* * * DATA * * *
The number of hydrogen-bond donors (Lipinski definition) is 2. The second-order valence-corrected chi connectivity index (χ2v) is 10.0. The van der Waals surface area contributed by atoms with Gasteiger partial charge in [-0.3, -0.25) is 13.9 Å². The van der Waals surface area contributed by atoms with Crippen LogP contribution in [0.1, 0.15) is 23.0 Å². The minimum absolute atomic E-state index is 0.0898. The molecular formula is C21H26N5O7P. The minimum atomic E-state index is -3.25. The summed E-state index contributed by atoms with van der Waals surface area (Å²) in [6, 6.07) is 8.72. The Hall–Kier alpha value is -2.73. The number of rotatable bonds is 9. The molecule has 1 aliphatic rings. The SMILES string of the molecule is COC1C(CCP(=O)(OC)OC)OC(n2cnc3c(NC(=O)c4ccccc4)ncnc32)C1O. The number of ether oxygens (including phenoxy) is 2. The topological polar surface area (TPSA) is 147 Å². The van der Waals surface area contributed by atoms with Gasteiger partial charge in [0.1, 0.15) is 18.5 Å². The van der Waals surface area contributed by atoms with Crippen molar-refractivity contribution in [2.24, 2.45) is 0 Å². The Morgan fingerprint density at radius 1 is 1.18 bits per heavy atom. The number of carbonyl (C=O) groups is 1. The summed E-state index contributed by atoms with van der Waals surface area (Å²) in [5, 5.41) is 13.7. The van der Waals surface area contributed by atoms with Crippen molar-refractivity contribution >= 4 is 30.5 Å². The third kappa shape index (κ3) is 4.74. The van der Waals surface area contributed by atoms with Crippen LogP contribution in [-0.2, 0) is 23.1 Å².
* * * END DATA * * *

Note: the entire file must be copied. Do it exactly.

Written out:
The number of hydrogen-bond donors (Lipinski definition) is 2. The second-order valence-corrected chi connectivity index (χ2v) is 10.0. The van der Waals surface area contributed by atoms with Gasteiger partial charge in [-0.3, -0.25) is 13.9 Å². The van der Waals surface area contributed by atoms with Crippen LogP contribution in [0.1, 0.15) is 23.0 Å². The minimum absolute atomic E-state index is 0.0898. The molecular formula is C21H26N5O7P. The minimum atomic E-state index is -3.25. The summed E-state index contributed by atoms with van der Waals surface area (Å²) in [6, 6.07) is 8.72. The Hall–Kier alpha value is -2.73. The number of rotatable bonds is 9. The molecule has 1 aliphatic rings. The SMILES string of the molecule is COC1C(CCP(=O)(OC)OC)OC(n2cnc3c(NC(=O)c4ccccc4)ncnc32)C1O. The number of ether oxygens (including phenoxy) is 2. The topological polar surface area (TPSA) is 147 Å². The van der Waals surface area contributed by atoms with Gasteiger partial charge in [0.1, 0.15) is 18.5 Å². The van der Waals surface area contributed by atoms with Crippen molar-refractivity contribution in [2.24, 2.45) is 0 Å². The Morgan fingerprint density at radius 1 is 1.18 bits per heavy atom. The number of carbonyl (C=O) groups is 1. The summed E-state index contributed by atoms with van der Waals surface area (Å²) in [5, 5.41) is 13.7. The van der Waals surface area contributed by atoms with Crippen molar-refractivity contribution >= 4 is 30.5 Å². The third kappa shape index (κ3) is 4.74. The van der Waals surface area contributed by atoms with Crippen LogP contribution in [-0.2, 0) is 23.1 Å².